5. On appeal, the defendants contend that even if § 301 of the LMRA does not preempt the plaintiffs' tortious interference claims, the defendants are nonetheless entitled to summary judgment as to these claims because they fail as a matter of law. But the district court did not reach the merits of the state-law claims asserted by the plaintiffs. Because the district court did not address their argument in the first instance, we decline to do so here.
6. The defendants contend that even if the defamation claims are not preempted by the LMRA, they are still entitled to summary judgment because the defamation claims fail as a matter of law. Again, the district court did not reach this argument. Accordingly, we leave this issue to the district court to consider in the first instance.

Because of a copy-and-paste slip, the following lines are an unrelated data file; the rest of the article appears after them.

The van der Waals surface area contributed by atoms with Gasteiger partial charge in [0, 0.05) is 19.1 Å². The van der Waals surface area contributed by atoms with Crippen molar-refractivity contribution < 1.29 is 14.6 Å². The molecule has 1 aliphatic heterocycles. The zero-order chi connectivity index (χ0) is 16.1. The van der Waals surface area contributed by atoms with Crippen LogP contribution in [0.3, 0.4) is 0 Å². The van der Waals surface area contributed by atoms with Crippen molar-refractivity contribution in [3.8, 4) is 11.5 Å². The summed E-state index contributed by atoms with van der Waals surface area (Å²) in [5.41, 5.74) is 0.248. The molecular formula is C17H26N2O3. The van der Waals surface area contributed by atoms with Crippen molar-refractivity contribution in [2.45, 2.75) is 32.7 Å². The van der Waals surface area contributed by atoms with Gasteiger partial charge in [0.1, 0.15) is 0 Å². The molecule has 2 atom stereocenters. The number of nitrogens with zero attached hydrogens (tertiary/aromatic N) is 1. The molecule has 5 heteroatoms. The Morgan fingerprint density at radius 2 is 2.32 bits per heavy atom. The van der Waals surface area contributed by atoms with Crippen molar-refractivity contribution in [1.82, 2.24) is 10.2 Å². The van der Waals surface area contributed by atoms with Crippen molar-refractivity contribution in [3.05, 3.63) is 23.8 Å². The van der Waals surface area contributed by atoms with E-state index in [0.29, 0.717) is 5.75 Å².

7. Of course, Moss never filed a grievance with the union, and therefore he was barred from asserting a claim under § 301. DelCostello, 462 U.S. at 163, 103 S.Ct. at 2290, 103 S.Ct. 2281.
COX, Circuit Judge: